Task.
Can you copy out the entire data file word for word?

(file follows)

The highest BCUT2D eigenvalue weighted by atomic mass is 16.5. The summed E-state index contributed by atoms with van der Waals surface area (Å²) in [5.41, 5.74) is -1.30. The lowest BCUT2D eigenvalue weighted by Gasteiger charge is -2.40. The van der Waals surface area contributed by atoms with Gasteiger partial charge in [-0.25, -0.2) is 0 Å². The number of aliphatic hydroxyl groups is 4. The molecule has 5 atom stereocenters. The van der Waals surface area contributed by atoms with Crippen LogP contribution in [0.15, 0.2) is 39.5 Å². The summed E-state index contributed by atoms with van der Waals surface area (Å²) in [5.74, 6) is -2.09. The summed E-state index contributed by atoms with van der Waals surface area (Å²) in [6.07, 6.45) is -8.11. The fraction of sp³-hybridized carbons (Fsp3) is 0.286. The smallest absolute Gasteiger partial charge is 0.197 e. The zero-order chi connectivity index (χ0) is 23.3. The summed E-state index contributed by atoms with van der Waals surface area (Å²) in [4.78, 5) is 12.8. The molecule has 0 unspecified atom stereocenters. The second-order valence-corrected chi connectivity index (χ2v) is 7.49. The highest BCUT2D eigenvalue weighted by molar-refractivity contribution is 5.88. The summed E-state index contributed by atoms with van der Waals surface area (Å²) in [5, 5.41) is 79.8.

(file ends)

The highest BCUT2D eigenvalue weighted by atomic mass is 16.5. The summed E-state index contributed by atoms with van der Waals surface area (Å²) in [5.41, 5.74) is -1.30. The lowest BCUT2D eigenvalue weighted by Gasteiger charge is -2.40. The van der Waals surface area contributed by atoms with Gasteiger partial charge in [-0.25, -0.2) is 0 Å². The number of aliphatic hydroxyl groups is 4. The molecule has 5 atom stereocenters. The van der Waals surface area contributed by atoms with Crippen LogP contribution in [0.15, 0.2) is 39.5 Å². The summed E-state index contributed by atoms with van der Waals surface area (Å²) in [5.74, 6) is -2.09. The summed E-state index contributed by atoms with van der Waals surface area (Å²) in [6.07, 6.45) is -8.11. The fraction of sp³-hybridized carbons (Fsp3) is 0.286. The smallest absolute Gasteiger partial charge is 0.197 e. The zero-order chi connectivity index (χ0) is 23.3. The summed E-state index contributed by atoms with van der Waals surface area (Å²) in [4.78, 5) is 12.8. The molecule has 0 unspecified atom stereocenters. The second-order valence-corrected chi connectivity index (χ2v) is 7.49. The highest BCUT2D eigenvalue weighted by molar-refractivity contribution is 5.88. The summed E-state index contributed by atoms with van der Waals surface area (Å²) in [5, 5.41) is 79.8.